Jump to content


  • Posts

  • Joined

  • Last visited

  • Days Won


Everything posted by dirtydog

  1. Here's one of the posts I had deleted by the BBC, by the way. I didn't call the BBC liars, or call it a climate scam, or any sort of 'provocative' language. I just said the bit in bold. Their 'rules' are evidently so broad they can delete anything they want which questions their narratives. Very Orwellian.
  2. Could be, shame they didn't explain it better or you'd already know! My understanding is we will have the ability to keep a 'landline' in a sense, ie. it will run over the internet, and I think we can even keep our old phone numbers. I believe you can plug a phone into the new router they'll provide. Two downsides are that it will no longer work if the power goes out, and also it will be digital which can result in latency, meaning 'natural' conversations you can have over 'old-fashioned' copper wires are no longer possible. If you've ever spoken to someone on the phone nowadays where one of you jumps in at slightly the wrong time, that's why - it's like you're talking to each other via satellite. Copper wires are low latency for telephone calls. So in a sense we're going backwards. I think this is going to happen though, there is probably no point trying to prevent it, it's a fait accompli. The only question remaining is how long we have left to use the old system. ie. is it late 2025 for everyone, or sooner for some? Could it be extended another 5-10 years? We don't know yet.
  3. I noticed the BBC today had yet another climate alarmist article about the warm weather we're having this week which they are tying to 'climate change'. Many of the comments to the article point out the BBC's scaremongering and the BBC moderator has been very busy deleting posts. I had a few deleted which were very mild and didn't break any of their 'rules' but have also now been put on moderation, so will never again be able to contradict their fake narratives because it will have to be approved by the censors first. https://www.bbc.co.uk/news/uk-66710496 There is the right of appeal though! So I appealed and shortly afterwards received a reply. The BBC gets to mark their own homework, appeals are as much of a scam as their climate change hysteria.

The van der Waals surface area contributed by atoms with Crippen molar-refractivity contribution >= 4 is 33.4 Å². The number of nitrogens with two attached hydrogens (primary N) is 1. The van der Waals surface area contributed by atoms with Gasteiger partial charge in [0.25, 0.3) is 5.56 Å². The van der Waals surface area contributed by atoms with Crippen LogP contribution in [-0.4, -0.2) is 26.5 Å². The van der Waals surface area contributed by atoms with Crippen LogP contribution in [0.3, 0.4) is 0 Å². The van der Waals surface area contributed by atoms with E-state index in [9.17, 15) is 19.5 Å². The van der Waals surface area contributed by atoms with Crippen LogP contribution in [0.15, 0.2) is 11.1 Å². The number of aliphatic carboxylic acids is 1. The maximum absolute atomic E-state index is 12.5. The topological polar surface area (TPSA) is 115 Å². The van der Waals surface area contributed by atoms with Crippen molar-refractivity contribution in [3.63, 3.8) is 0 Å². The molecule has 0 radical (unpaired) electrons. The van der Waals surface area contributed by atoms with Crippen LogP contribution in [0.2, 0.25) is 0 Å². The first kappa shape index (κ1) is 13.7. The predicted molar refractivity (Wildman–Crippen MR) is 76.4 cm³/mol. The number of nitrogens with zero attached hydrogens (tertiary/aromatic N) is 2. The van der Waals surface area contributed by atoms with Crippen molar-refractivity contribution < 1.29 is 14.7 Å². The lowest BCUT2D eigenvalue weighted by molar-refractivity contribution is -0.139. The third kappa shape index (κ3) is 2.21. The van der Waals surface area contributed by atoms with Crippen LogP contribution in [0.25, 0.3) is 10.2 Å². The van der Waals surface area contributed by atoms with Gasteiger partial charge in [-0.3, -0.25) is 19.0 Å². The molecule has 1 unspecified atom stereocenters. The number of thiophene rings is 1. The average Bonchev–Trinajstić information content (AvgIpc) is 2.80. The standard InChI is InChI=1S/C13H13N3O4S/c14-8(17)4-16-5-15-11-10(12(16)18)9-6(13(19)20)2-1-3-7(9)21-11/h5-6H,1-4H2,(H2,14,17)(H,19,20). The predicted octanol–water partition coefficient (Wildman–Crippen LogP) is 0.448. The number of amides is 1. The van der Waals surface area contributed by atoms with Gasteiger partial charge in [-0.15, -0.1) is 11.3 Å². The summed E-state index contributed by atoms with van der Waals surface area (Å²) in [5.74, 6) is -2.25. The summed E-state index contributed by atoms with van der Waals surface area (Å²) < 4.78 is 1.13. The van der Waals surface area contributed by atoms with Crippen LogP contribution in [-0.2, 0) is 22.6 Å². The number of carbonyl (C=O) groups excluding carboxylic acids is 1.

4. There should be more publicity about this, I have become dimly aware of it over the last year but it is hard to get really concrete specific info about what will happen exactly, when and where. It is something which will profoundly affect millions of homes and businesses. For example, many people still have their internet over the copper wires, even if they have fibre to the cabinet (FTTC). I have read conflicting reports about whether such people's internet will also be cut off at the end of 2025 or if it will go on for years more. If you look on the BT website or other places which purport to tell you 'all you need to know' it turns out they don't really tell you much at all, it's all very vague. I have FTTC and could get FTTP as it is in my street now. However it would be quite intrusive to get it installed as it needs a wire putting through the garden, a hole drilled in the wall and an engineer coming into the house etc. Not a massive deal maybe but given that my existing internet and phone work adequately to my liking, I have no particular desire to change if I don't have to. When will I absolutely have to? I don't know. I can do without the landline but would like to continue receiving FTTC if possible.